In memory: David Ray Anderson

David R. Anderson was born on December 13, 1942, in Norton, KS, and passed away on February 1, after a two-year battle with leukemia and Parkinson’s disease.
He was raised in Denver by his parents, Charles R. and Leta M. Anderson, and attended Colorado State University where he received his Bachelor’s and Master’s degrees in wildlife biology. He earned his PhD at the University of Maryland where he specialized in theoretical ecology. During his career he spent nine years at the Patuxent Wildlife Research Center in Maryland and nine years as leader of the Cooperative Wildlife Research Unit and Professor in the Wildlife Science Department at Utah State University. He returned to Colorado State University in 1984, where he was professor in the Department of Fishery and Wildlife Biology and Cooperative Fish and Wildlife Unit Leader for the Fish and Wildlife Service and U.S. Geological Survey until his retirement in 2003. He was promoted to senior scientist by the U.S. Geological Survey, the highest organizational honor that an agency scientist can attain. He remained active in the Department of Fishery and Wildlife Biology after his retirement.
He received more than a dozen professional awards, including the Aldo Leopold Memorial Award, Special Achievement awards from The Wildlife Society and the U.S. Fish and Wildlife Service, and four “Publication of the Year” awards from The Wildlife Society. His numerous publications have been cited more than 100,000 times by other scientists. He was instrumental in transforming the discipline of wildlife ecology and management with his important contributions to statistical inference, decision making, and the very conduct of science. He was an exceptional mentor, and his former students now populate universities, government agencies, and nongovernmental conservation organizations worldwide.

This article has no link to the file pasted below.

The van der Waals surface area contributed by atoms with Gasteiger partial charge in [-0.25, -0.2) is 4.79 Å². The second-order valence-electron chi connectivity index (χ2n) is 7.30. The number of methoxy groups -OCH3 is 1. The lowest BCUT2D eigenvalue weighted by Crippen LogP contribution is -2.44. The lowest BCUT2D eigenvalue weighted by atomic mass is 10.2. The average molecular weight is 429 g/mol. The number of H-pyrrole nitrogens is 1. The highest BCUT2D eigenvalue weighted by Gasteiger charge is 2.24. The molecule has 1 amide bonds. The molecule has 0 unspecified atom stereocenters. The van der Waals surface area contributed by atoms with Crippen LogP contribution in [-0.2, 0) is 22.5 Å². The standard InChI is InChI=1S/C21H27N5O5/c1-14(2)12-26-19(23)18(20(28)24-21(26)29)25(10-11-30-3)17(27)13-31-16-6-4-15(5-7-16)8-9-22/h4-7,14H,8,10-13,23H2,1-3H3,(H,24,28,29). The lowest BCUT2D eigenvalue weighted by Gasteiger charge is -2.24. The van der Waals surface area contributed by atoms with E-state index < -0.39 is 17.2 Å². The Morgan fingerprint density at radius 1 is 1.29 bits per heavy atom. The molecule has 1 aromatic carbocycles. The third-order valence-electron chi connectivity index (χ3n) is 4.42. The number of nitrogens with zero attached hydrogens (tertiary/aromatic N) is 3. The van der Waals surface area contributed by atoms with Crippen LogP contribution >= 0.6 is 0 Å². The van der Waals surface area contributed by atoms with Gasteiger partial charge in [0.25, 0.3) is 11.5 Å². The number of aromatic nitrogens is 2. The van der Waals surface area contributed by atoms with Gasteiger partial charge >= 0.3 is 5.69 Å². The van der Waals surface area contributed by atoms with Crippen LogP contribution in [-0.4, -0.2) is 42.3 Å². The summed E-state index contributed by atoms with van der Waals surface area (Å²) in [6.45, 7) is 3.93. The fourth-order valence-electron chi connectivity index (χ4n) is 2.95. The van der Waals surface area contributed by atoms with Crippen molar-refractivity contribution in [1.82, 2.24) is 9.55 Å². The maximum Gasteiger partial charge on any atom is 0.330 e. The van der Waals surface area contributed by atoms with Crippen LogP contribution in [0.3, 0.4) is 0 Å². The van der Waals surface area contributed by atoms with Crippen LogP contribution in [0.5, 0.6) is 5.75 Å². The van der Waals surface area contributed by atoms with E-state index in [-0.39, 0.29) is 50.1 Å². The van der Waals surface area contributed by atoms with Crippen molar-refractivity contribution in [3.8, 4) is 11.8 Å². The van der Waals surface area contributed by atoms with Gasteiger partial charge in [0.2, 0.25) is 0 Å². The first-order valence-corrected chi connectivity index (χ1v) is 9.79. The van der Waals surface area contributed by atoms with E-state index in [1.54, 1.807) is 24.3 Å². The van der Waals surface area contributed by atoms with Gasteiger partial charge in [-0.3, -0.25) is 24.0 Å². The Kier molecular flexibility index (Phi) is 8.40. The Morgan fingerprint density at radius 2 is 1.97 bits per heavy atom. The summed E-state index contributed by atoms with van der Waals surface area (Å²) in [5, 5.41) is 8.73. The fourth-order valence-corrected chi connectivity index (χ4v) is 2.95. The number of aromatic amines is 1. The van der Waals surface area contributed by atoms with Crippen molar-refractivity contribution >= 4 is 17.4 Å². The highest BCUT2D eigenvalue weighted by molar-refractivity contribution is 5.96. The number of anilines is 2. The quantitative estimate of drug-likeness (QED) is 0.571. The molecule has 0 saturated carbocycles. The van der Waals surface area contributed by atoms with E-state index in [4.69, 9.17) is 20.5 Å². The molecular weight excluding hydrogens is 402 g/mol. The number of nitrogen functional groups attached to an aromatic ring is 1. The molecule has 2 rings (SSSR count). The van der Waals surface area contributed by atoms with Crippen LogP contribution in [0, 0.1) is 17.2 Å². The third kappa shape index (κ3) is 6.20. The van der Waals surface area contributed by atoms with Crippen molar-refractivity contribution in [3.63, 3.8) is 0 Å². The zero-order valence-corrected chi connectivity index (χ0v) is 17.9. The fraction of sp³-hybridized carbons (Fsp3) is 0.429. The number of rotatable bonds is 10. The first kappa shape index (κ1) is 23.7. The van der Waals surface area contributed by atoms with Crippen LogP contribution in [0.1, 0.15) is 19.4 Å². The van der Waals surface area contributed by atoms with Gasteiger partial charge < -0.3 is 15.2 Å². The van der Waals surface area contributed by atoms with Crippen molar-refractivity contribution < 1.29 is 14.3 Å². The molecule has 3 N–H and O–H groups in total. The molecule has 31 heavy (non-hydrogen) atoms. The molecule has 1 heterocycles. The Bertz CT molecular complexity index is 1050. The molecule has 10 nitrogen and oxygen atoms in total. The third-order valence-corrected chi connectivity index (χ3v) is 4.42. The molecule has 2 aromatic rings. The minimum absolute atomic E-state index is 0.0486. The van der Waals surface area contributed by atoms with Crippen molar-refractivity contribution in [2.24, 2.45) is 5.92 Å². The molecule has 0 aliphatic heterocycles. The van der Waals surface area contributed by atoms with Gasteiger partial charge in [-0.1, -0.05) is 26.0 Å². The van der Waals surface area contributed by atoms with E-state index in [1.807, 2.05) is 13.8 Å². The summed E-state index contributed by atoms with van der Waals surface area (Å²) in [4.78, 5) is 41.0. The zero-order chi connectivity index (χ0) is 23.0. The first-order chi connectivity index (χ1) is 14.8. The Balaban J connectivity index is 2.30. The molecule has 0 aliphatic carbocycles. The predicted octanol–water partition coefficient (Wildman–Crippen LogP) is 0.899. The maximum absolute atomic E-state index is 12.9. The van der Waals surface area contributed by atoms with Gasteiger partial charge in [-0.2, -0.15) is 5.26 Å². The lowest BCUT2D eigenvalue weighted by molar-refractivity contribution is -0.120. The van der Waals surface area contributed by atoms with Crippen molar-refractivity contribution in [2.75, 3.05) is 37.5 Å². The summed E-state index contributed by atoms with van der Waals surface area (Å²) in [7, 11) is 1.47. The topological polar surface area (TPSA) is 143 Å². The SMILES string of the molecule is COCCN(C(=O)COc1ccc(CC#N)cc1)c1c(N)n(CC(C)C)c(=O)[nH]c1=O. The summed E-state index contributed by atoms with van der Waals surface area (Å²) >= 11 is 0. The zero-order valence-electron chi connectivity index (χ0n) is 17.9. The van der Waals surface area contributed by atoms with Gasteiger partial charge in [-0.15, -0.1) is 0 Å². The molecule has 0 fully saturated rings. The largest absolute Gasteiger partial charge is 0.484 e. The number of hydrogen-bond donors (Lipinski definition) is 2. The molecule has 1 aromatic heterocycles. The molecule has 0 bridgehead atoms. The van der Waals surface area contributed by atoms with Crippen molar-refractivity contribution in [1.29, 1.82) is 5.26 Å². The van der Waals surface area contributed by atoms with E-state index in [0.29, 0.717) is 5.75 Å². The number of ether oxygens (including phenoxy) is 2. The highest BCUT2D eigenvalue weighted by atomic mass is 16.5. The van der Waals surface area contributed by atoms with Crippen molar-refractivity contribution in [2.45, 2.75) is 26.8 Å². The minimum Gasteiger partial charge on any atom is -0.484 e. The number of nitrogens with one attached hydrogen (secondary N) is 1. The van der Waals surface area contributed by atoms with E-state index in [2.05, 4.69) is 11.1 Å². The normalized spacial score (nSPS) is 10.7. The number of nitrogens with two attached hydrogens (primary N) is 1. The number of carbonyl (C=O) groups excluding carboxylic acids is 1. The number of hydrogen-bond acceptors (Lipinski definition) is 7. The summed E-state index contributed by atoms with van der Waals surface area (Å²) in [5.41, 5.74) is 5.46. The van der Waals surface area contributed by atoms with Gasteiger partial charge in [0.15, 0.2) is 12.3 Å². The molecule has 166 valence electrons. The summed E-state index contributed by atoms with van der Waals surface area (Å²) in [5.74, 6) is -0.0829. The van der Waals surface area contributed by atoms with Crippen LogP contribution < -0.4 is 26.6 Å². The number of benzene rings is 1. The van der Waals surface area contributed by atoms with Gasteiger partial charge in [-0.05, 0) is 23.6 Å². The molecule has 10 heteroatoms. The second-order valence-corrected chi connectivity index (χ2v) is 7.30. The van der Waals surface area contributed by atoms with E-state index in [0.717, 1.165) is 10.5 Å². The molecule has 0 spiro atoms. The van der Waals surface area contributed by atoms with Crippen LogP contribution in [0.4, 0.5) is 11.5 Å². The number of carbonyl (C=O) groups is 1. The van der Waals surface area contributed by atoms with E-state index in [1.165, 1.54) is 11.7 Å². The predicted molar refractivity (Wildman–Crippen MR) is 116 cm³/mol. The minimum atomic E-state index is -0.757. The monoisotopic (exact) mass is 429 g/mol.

David was an adventure traveler who liked to visit out-of-the-way places, including Madagascar, Galapagos Islands, the Amazon, the Taj Majhal in India, Altun Ha in Belize, Chichen Itza in the Yucatan, Iran (to view wild Ibex), the Tia Sophia in Istanbul, Kenya (wildlife viewing), Masada in Israel, Giza in Egypt, New Zealand, China (to see Qin Dynasty terra cotta warriors), New Guinea (to view Aboriginal ceremonies), and the Northern Territories in Australia.
In addition to his academic interests David was a car enthusiast. He was an active member of the British Motoring Club in Northern Colorado and a regular attendee at the informal weekly “Car Lunch” in Fort Collins. At various times he owned two E-Type Jaguars and his prized 1979 LP400S Lamborghini Countach. David is survived by his daughters, Tamara and Adrienne of Louisville and Denver, his brother Duane and his wife Carol, and their daughter, Diana, of Evergreen, and by his many friends and professional colleagues. We will hold a celebration of life on Saturday, June 20 at 10:30 a.m. It will be held in The Theater in the Lory Student Center at Colorado State University. We envision an entertaining celebration of David’s life. It will begin inside the theater with photos and short stories. Enjoy tasty treats and beverages – followed by, we hope, a car show! If we’re going to have a car show, we need cool cars! We invite his “car friends” to please drive your cars to the event. We expect to have CSU Parking Lot 425 to ourselves so there will be plenty of room to show off the cars after the celebration.
It is hard to predict what Covid-19 might be like at the end of June, and these plans may change accordingly. More information about David’s career and interests is available online at